GDB - The GNU Debugger
The GNU debugger (GDB) allows a programmer to examine the internal
operation of a running program. Variables and expressions can be
printed and values changed. The program can be executed a line at
a time or be forced to pause at specific locations. For programs
that step outside the bounds of properly allocated memory, GDB can
run a program while constantly watching specified memory location
to see when they change. GDB is also useful to perform a
post-mortem analysis of a program that has crashed and left behind
a core file (more below).
GDB is best used with programs that have been compiled using
the -g option. This places information in
the executable code that lets the debugger know which parts of
the executable correspond to which lines in source code files,
which memory locations correspond to which variable names, and
so forth. Programs compiled with the -g option are
usually larger and slower than they would be otherwise.
GDB is used by typing in commands at a prompt. To reduce the
amount of typing, most commands have abbreviations, many as small
a single letter. Because some commands are used successively,
GDB has the feature that when an empty command line is entered
(no characters, just the return key) it will repeat the previous
command. This point is important to understand in the efficient
use of GDB.
The GDB commands fall naturally into several categories. An
explanation of how to start gdb and a description of some of the
most common commands is given below. Where they exist, the
command abbreviations are given as well.
GDB is started by typing gdb on the command line along
with the name of the executable file to be debugged. If the
program takes command line arguments, they are not given here. A
splash message is displayed and then the GDB prompt is given,
(gdb). This does not actually run the executable, but
loads it in preparation for execution.
Running a Program
The commands for starting and stopping a program are given below.
- r or run
- This command (re)starts running the program from the
beginning. If the program takes command line arguments, these
are placed after the run (or r) command.
GDB is smart enough to remember the command line arguments, so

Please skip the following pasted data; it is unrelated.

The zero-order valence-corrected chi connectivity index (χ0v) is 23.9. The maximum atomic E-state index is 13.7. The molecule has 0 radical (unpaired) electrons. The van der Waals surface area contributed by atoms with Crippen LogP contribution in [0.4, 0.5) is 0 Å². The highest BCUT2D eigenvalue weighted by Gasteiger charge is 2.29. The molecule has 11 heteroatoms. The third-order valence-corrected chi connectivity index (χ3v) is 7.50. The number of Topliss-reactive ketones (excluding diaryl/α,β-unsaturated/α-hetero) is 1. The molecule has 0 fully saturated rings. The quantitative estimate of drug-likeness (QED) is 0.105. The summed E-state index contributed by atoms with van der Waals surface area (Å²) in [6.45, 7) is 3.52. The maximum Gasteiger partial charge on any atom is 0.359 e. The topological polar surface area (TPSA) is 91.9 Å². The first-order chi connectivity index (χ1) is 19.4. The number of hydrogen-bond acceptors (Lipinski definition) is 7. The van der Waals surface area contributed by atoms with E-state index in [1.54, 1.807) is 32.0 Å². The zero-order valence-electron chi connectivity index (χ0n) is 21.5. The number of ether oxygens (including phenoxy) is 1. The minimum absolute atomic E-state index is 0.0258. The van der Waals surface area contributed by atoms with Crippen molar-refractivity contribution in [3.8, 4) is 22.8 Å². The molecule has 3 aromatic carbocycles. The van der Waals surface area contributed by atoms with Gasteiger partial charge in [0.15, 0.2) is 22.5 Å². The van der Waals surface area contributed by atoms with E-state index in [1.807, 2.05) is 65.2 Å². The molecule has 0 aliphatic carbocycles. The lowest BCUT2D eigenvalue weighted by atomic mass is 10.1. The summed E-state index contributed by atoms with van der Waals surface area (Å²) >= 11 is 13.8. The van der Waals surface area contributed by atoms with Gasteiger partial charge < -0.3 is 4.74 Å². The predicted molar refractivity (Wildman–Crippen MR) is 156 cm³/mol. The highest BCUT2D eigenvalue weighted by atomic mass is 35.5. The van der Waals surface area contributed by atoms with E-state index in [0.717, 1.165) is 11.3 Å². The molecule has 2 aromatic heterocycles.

subsequent restarts of the program do not need to explicitly
list them. For example, in the following session
(gdb) r arg1 arg2 arg3
... More debugging session here
these two program restarts provide the exact same set
of arguments to the program.
- q or quit
- This command exits the debugger.
- n or next
- Execute the next source code line of the program. If the
next line to be executed involves a function call, then the
entire function call is executed. This is similar to the
"step over" feature found in other debuggers.
Every time the execution stops, the source code line of the
line about to be executed is printed. Not the line
that was just executed. This is one of the most common
misunderstandings about any debugger.
This command takes an optional integer argument which
specifies the number of steps to take.
- s or step
- Execute the next source code line of the program. If the
next line to be executed involves a function call, then step
into that function. This is similar to the "step
into" feature found in other debuggers.
Using a combination of next and step
commands it is possible to begin executing in the
main() function of a program and then step into
functions of interest, quickly arriving at a function that may
be buried deep within the executing program.
It must be noted that a program can not be started using
the next and step commands. If single
stepping through a program from the beginning is desired, a
breakpoint must be set on the
This command also takes an optional integer argument
specifying the number of steps to take.
- c or continue
- Continue the execution of the program until the next
breakpoint or the program ends.
- Complete execution of the current function and stop after
returning. This is very useful after stepping into a function
by mistake, or after having verified that the function is
- Return immediately from the current function without
executing the rest of the code for the function. This command
takes an optional argument, which is the value to be returned.
This command is useful for working around functions that are
known to be defective, but must be used with caution.
- bt or backtrace
- Print the execution stack.
When a program stops because of a breakpoint or an error,
chances are good that it is "executing" in multiple
functions. Function A has called function B which in turn is
calling function C which called function D when the program
stopped. Did the program stop in function A, B, C or D? The
answer is yes, it stopped in all of them.
When a function calls another, it is placed on a stack of
executing functions. The information associated with any one
function that is in the process of being executed is called a
frame. The backtrace command prints out
the stack frame of executing functions. This is useful in
knowing exactly how the function of interest (the last one
called) was called.
The execution stack has a direction. The
main() function is considered to be at the top of
the stack. The innermost function being executed is
considered to be at the bottom.
- Move up the execution stack.
- Move down the execution stack. The up and
down commands change the focus of the GDB
commands. If a program has a serious error such as a
segmentation fault, it will invariably break inside a library
function, during input or output. The code at these levels
can not be listed, and in any event, the problem is not likely
the fault of the libraries. In order to examine the values of